• Work as a research assistant throughout the year for your Honors Advisor (if applicable) and/or another faculty member.
  • Investigate any opportunities to present any research that you have done at university, state, regional, or national conferences.
  • Fall Semester: 
    • Begin the Honors Program (Take PSY 497: The Honors Seminar).
    • September/October: Take the GRE.
    • Begin to assemble your application materials (e.g., CV, personal statement, transcript requests). Writing an effective personal statement is challenging but essential for a strong graduate application. Get feedback on drafts of your personal statement from your faculty advisor and/or other faculty members. Revise your statement accordingly.
    • Request letters of recommendation from three faculty members who know both you and your academic work well. Give faculty at least 3-4 weeks prior to your first deadline to prepare a letter for you. Pay close attention to detail in preparing materials (e.g., instructions, forms, mailing labels) for faculty.
    • November/December: Carefully put together each application for submission. Completing applications takes a great deal of time. In psychology, there is no universal graduate application; each application is different. Each application should have a personal statement that is tailored to that program/school and to the faculty member(s) with whom you are interested in working. Get started early and pace yourself throughout the application process.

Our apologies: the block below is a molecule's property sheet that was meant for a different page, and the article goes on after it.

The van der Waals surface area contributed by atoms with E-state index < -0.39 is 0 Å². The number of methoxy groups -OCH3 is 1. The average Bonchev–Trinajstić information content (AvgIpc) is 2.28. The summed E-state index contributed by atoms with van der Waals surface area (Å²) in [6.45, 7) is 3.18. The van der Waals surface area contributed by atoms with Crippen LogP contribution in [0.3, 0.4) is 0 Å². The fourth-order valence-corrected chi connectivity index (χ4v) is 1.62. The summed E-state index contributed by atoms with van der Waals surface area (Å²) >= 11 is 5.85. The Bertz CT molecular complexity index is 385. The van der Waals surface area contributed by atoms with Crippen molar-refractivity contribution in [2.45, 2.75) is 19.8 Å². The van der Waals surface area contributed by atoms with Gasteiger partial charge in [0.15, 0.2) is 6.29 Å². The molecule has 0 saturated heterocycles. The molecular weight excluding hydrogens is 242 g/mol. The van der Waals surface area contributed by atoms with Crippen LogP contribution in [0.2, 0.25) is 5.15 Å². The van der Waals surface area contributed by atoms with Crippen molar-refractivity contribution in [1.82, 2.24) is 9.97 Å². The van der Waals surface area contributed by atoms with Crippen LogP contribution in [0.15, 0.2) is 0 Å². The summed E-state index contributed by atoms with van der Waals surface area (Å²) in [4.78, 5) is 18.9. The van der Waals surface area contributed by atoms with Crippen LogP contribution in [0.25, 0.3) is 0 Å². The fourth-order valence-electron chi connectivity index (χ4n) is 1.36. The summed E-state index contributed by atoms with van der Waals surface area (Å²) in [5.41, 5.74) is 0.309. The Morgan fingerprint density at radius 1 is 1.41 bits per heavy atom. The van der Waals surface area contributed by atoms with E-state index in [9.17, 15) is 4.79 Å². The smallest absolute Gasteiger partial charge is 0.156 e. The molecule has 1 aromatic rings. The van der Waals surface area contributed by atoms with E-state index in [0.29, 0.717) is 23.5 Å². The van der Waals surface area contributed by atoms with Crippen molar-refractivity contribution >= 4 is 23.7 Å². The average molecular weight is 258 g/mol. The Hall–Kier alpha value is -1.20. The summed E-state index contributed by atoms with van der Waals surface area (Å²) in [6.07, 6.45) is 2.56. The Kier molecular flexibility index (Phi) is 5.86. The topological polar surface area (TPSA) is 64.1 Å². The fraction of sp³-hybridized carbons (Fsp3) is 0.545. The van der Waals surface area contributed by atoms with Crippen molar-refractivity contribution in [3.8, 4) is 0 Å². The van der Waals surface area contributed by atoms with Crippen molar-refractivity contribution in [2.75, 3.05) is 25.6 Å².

• Spring Semester: 
    • Take PSY 497: Honors credit, under your faculty advisor’s name.
    • Attend any recruitment interviews to which you are invited and interested in attending.
    • If you are accepted to the program of your choice, rejoice! If you are not accepted to any program, discuss your interests and options with faculty.
    • Complete and defend your Honors Project.
    • Graduate!